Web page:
It’s taken a while, but I’ve finally had to admit that I live with a reluctant reader. The signs have always been there and have included fiddling with Nerf guns during reading homework, taking excessively long pauses during reading homework, opting to watch Stampy videos instead of bedtime stories, and choosing to dress as a Clone Trooper from Star Wars for World Book Day.
It’s his teachers I feel most sorry for. Many a parent evening discussion has revolved around eager teachers desperately attempting to find out his interests in order to engage him with books. It’s not for lack of trying on their part or mine that Toby doesn’t really want to read. He just doesn’t.
He’s perfectly capable and is considered a strong reader, and this is part of the problem. He is given more challenging material and he doesn’t really see the point in putting work into something he doesn’t want to do. Especially when he can watch a YouTube video at a fraction of the effort or get any answer to any question from Google.
He is a product of a digital childhood, yet many of his peers devour books with great enthusiasm, choosing to entertain themselves by reading. Toby just doesn’t feel the same way and that is fine up to a point.
Reading is not just a hobby but an essential life skill, and for children, developing literacy is a pathway to future learning and overall development. I also know that Toby loves a good story – he just prefers it when someone else is doing the reading. I do see the occasional flash of book enthusiasm, so he’s not an entirely lost cause.
It’s become clear that my role in developing his literacy and enthusiasm for the written word has a lot to do with building his confidence and selecting the right material. So here are some of the tips I will stand by to try to encourage more positive reading habits.
- Incorporate reading into the bedtime routine
Most parents read their younger children a bedtime story but this habit can drop off as children get older. It has a little bit in our house. Even if your child doesn’t want to read themselves, they may not yet be too old to be read to, so suggest it. It might help them fall back in love with stories, especially if they’ve begun to associate books with school work.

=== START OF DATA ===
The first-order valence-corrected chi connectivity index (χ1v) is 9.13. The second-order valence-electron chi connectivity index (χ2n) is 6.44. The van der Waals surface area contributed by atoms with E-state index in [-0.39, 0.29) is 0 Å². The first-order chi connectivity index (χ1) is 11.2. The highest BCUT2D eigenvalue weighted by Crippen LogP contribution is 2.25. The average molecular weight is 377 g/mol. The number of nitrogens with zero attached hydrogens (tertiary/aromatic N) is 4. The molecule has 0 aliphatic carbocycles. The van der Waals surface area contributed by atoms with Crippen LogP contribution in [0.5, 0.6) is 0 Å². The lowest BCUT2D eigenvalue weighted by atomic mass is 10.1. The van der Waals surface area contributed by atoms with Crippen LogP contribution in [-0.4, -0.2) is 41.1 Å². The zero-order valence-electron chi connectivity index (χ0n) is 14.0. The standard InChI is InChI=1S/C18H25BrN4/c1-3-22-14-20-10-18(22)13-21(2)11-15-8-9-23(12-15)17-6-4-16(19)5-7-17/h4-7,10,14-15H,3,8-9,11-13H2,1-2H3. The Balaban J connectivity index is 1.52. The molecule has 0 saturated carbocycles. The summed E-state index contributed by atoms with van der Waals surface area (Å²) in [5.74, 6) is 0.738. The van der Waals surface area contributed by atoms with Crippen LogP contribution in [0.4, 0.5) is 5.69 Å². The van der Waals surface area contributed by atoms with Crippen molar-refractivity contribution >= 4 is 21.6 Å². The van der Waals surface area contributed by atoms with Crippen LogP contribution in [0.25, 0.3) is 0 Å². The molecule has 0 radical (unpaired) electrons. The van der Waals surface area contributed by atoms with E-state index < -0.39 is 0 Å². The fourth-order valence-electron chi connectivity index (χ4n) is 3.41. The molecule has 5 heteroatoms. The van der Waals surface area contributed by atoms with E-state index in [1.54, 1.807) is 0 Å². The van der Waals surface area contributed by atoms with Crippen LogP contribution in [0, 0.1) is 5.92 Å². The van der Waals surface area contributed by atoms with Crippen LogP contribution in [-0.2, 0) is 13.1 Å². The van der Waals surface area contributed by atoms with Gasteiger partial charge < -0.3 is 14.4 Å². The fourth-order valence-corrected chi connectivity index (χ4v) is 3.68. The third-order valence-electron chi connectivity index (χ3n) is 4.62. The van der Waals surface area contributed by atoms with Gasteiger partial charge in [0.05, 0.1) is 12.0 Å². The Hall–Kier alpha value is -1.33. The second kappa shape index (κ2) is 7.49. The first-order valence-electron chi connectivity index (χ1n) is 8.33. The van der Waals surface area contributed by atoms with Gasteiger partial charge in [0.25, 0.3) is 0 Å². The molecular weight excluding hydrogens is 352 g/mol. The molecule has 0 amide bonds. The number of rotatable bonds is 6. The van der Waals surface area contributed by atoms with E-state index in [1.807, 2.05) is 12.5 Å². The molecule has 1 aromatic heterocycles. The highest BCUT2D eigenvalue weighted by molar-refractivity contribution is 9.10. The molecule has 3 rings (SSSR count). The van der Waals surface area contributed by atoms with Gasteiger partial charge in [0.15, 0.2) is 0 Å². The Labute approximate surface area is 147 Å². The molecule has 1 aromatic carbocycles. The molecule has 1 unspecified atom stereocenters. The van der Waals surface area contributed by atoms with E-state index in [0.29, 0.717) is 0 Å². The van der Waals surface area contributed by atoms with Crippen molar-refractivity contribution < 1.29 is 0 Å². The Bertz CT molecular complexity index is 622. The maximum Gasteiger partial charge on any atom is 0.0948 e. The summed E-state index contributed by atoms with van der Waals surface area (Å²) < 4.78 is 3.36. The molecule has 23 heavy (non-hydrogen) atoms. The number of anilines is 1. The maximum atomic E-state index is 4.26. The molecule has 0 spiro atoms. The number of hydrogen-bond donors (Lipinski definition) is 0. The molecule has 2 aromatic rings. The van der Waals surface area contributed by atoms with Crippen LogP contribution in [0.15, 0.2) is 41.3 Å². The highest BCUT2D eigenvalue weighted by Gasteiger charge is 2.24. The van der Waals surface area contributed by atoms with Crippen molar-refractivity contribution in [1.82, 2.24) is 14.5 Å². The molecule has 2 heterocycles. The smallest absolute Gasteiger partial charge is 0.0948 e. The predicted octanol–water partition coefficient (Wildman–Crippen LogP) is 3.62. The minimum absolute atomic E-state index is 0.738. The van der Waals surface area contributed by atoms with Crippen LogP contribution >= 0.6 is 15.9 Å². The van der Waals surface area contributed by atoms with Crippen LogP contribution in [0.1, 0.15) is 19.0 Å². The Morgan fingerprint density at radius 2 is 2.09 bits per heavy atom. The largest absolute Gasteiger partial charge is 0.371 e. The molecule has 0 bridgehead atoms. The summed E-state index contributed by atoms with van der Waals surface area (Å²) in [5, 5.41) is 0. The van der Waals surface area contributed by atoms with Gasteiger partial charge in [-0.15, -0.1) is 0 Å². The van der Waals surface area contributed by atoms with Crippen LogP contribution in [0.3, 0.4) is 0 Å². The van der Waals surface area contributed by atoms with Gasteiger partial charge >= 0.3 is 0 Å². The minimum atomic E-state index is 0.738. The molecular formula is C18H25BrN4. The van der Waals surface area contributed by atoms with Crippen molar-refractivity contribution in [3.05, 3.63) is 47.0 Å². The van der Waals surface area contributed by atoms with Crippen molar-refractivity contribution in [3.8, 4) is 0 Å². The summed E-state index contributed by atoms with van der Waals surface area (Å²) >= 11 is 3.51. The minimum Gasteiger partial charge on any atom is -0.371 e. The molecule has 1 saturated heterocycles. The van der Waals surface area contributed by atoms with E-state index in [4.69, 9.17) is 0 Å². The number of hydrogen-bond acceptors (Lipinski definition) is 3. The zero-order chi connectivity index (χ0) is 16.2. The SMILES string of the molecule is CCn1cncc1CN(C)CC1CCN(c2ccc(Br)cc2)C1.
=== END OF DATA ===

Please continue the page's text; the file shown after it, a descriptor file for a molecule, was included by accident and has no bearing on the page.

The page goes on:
- Don’t get hung up on what they read
I can be a terrible literary snob but if your child prefers to read the Star Wars annual rather than the complete Harry Potter series, let it go. At least they’re reading.
- Talk to your child’s teacher
If reading homework can be a struggle, talk to your child’s teacher. They might have some ideas about how to engage them in it or think about giving them more appropriate books, and they may support their reading more in class.
- Select books based on your children’s interests
If you’re dealing with a Minecraft addict then shove some Minecraft books under their nose. It’s simple and it’s obvious but reading can be a way to indulge our own interests, and it’s no different for children.
- Seek out film or stage adaptations of classic books
You’ve probably noticed but children don’t generally enjoy sitting still and the problem with reading is that it requires being sedentary. So take a trip out the home to the cinema, the theatre or a museum to see a piece of children’s literature in action, and if their interest has been captivated, introduce the companion book.
- Visit your local library
Libraries are no longer oppressive places where noise is frowned upon, and are generally very welcoming towards children. They even have toys and reading cubby holes. Set your children loose in a library and they may enjoy the independence that comes with choosing their own books and taking them home with them. Plus, it’s all free!
- Praise and encourage
If reading has become a bit of a battleground it’s tempting to want to give up and to let those frustrations with your child seep out, so resist and don’t forget to praise their great efforts because a little bit of confidence goes a long way!
- Lead by example
Do your children see you reading books or scrolling through a smartphone?